Romance novelists support one another through networking and advocacy. We cheer each other on and console each other. We contribute our time and our books to charitable causes. At nearly every wrestling show I’ve ever been to, Happy Birthday is sung to a fan, often a kid. At one show, the heavyweight champion brought a 10-year-old girl into the ring to sing her happy birthday because she’d been to every one of his shows.

And if that wasn't sweet enough, I’ll leave you with this.


Learn more about or order a copy of All That We See by Mary Beth Bass, out now: 

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Mary Beth Bass is a mad lover of 19th century poetry, 21st century punk rock, and the author of science fiction and fantasy romance novels, including ALL THE WE SEE. A recent wrestling devotee, she loves Northeast Wrestling stars: The Battle Brothers, War Beard, Brian Anthony, and The Enforcer Big Jym Anderson, although she still closes her eyes if it seems like someone’s going to get hurt.

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Debbie Christiana
1. Debbie Christiana
Great post, Mary Beth. Love the comparison between the two, and you're so right, as I'm a wrestling fan too :)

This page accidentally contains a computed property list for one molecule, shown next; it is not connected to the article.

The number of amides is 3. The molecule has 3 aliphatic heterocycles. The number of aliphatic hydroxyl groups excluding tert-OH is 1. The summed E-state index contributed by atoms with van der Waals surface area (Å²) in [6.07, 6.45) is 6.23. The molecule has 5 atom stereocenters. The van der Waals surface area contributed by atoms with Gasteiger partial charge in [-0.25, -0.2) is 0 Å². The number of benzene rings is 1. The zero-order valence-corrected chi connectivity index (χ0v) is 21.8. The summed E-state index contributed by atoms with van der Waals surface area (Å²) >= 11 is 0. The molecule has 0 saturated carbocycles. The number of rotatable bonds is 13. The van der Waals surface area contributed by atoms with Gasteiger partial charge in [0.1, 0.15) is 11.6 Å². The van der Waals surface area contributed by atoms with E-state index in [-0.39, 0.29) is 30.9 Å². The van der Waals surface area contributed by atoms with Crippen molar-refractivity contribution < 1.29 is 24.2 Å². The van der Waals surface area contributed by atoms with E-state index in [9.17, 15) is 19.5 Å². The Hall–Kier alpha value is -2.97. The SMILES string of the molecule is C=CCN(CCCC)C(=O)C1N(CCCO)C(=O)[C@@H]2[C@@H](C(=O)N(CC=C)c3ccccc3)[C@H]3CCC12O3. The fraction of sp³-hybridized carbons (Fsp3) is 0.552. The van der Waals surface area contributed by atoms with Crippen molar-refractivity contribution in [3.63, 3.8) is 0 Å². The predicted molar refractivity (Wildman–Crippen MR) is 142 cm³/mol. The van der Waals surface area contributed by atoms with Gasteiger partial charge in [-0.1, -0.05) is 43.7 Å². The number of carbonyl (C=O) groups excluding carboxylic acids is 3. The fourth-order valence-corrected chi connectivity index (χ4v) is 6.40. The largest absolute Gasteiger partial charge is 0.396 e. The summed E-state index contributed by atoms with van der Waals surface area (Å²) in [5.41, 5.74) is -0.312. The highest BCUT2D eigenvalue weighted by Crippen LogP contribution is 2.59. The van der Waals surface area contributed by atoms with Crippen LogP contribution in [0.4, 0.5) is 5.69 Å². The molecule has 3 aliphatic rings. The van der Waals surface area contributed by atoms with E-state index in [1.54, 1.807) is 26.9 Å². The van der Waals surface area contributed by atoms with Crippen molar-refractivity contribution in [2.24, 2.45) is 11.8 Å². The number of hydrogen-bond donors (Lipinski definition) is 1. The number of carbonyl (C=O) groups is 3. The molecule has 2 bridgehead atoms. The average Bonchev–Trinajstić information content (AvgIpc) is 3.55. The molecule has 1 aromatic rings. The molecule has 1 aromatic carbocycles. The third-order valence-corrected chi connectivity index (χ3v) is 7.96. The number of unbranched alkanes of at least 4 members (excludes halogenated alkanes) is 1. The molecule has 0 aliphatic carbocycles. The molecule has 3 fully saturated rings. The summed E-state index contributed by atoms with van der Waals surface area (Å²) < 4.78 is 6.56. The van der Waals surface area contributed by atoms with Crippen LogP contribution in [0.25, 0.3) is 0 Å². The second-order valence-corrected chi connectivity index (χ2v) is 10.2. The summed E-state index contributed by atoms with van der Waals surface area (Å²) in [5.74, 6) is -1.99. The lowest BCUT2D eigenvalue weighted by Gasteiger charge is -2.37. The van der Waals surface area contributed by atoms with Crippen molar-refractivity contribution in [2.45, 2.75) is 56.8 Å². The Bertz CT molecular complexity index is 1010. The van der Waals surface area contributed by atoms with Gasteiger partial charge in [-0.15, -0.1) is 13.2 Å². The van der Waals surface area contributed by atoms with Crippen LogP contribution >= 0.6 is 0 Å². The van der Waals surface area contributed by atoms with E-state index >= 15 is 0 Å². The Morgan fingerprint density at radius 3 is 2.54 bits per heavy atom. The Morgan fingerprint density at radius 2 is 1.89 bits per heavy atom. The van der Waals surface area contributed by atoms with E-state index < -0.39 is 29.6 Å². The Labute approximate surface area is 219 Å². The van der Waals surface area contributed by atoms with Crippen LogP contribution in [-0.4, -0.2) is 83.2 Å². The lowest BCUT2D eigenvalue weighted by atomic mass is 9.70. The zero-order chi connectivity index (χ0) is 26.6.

Debbie Christiana
2. marybethbass
Thanks so much Debbie! :)
Jennifer Proffitt
3. JenniferProffitt
You really hit the nail on the head--after all, so much of the wrestling story lines have to deal with love and family so it makes sense!

To throw out a wrestling romance, I have ALWAYS loved Pat White's Ringside Romance series featuring wrestling heroes and heroines. It directly influenced my current love of MMA books by Sarah Castille, Lori Foster, and others. Can't resist it!
Debbie Christiana
4. rebeccasarah
This was so great and totally inspired me to watch wrestling.
Debbie Christiana
5. marybethbass
Thanks, Jennifer! You're so right about the love and family part.

And now I have to add those wrestling and MMA books to my TBR pile. #romancenovellove #thestruggleisreal
Debbie Christiana
6. marybethbass
Awesome, RebeccaSarah! Check back in and tell me what you think! :)
Debbie Christiana
7. Jess Russell
Mary Beth, I have never watched wrestling (other than when flipping through the channels) but I will now--if only just for the shoes! And the costumes! And the drama! And the happy ending! Who knew? I thought a heel was just an instrument of torture you wore on your feet! Thanks so much for the shout out. Can't wait to read, All That We See!
Debbie Christiana
8. marybethbass
Thanks, Jess! I love THE DRESSMAKER'S DUKE!